Fired erie official a.j. krieger named interim town manager of firestone – boulder daily camera gas city indiana weather

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Krieger’s termination in Erie, which came suddenly and without any reason given to the public, saw a fair share of resistance from residents and at least one trustee. And in Firestone, former Town Manager Bruce Nickerson resigned, and was subsequently placed on paid leave, after allegations of workplace misconduct by multiple women surfaced in March.

Erie Trustee Dan Woog, who offered the sole "no" vote on the decision to fire Krieger, criticized the murky circumstances leading up to the meeting. Woog said that he was not present for any discussions ahead of the meeting regarding plans to fire Krieger, and that if any of the other trustees had met or talked privately ahead of the vote, it may constitute a violation of the state’s open meetings law.

Residents and dissenting Erie officials have alleged that Krieger’s deposing likely was the result of the town’s leadership overhaul last month. Citing legal obstacles that typically surround personnel changeovers, Carroll on Thursday said she could not comment on the issue.

However, she has offered some cryptic insight into the matter in the time since the board’s decision, saying: "In record numbers, residents cast their votes in last month‘s municipal election to define the vision for Erie’s future. A new path was articulated with conviction, and it’s incumbent upon (elected officials) to ensure the right tools and resources are in place to honor the voice of the people."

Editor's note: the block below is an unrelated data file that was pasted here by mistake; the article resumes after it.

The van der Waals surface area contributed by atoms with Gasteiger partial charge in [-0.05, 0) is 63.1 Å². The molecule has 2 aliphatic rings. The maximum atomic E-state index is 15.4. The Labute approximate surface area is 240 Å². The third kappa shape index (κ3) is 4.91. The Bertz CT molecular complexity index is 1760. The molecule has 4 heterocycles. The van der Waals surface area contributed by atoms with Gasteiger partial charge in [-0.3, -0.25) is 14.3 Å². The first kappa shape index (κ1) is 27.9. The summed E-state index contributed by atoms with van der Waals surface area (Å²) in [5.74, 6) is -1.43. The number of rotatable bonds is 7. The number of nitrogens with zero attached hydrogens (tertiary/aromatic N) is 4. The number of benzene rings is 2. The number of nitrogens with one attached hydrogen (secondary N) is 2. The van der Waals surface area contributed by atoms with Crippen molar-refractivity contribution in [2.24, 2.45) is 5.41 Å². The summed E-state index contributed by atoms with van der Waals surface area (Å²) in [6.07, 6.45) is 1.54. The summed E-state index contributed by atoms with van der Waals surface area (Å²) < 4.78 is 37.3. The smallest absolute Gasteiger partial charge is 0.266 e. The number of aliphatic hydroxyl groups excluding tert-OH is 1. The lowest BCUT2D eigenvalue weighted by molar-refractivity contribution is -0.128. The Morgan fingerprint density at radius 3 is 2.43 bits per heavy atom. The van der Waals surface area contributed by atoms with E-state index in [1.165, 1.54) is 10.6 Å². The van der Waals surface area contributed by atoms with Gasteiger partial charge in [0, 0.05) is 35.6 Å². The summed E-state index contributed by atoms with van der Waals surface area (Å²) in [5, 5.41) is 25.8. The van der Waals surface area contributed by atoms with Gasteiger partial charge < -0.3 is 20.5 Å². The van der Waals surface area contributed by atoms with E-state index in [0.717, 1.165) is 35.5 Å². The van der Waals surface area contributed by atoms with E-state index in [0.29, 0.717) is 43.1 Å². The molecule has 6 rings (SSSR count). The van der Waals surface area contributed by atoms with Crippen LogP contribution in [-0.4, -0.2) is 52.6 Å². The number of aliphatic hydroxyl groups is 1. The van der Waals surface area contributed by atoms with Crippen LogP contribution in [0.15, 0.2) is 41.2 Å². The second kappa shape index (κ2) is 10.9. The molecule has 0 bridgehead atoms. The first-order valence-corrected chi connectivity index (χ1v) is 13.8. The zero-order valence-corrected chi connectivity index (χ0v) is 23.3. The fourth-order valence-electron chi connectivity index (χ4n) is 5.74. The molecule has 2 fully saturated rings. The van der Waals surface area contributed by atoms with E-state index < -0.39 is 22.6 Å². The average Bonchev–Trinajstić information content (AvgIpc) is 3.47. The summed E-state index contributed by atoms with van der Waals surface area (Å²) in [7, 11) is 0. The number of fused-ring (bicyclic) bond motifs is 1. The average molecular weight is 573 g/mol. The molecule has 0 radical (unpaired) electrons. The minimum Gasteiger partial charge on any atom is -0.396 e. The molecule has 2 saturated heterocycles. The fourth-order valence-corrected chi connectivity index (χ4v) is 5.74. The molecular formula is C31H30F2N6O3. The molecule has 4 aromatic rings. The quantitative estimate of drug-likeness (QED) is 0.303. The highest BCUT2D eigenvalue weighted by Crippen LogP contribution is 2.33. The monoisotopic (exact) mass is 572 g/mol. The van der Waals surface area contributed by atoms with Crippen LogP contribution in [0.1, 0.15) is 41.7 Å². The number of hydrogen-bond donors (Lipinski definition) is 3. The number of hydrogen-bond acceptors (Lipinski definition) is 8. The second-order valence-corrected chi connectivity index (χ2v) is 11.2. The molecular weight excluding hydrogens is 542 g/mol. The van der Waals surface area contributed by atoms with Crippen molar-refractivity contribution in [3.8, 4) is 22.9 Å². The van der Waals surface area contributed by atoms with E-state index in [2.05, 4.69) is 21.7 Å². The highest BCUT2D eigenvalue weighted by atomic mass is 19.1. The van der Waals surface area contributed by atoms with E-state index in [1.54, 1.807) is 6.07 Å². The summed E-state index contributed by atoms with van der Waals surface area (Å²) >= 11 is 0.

Prior to his nearly decade-long stint in Erie, Krieger served as city manager in Ferguson, Mo., for three years before he was suspended from his post by the City Council in 2004. He would be reinstated just days later after an outcry from residents.

In the last months of Krieger’s Erie tenure, he presided over several landmark oil and gas regulatory efforts, including the town’s controversial odor ordinance — currently the subject of litigation with a local drilling firm — and increased setback requirements.

Krieger’s termination in Erie, which came suddenly and without any reason given to the public, saw a fair share of resistance from residents and at least one trustee. And in Firestone, former Town Manager Bruce Nickerson resigned, and was subsequently placed on paid leave, after allegations of workplace misconduct by multiple women surfaced in March.

Erie Trustee Dan Woog, who offered the sole "no" vote on the decision to fire Krieger, criticized the murky circumstances leading up to the meeting. Woog said that he was not present for any discussions ahead of the meeting regarding plans to fire Krieger, and that if any of the other trustees had met or talked privately ahead of the vote, it may constitute a violation of the state’s open meetings law.

Residents and dissenting Erie officials have alleged that Krieger’s deposing likely was the result of the town’s leadership overhaul last month. Citing legal obstacles that typically surround personnel changeovers, Carroll on Thursday said she could not comment on the issue.

However, she has offered some cryptic insight into the matter in the time since the board’s decision, saying: "In record numbers, residents cast their votes in last month‘s municipal election to define the vision for Erie’s future. A new path was articulated with conviction, and it’s incumbent upon (elected officials) to ensure the right tools and resources are in place to honor the voice of the people."

Prior to his nearly decade-long stint in Erie, Krieger served as city manager in Ferguson, Mo., for three years before he was suspended from his post by the City Council in 2004. He would be reinstated just days later after an outcry from residents.

In the last months of Krieger’s Erie tenure, he presided over several landmark oil and gas regulatory efforts, including the town’s controversial odor ordinance — currently the subject of litigation with a local drilling firm — and increased setback requirements.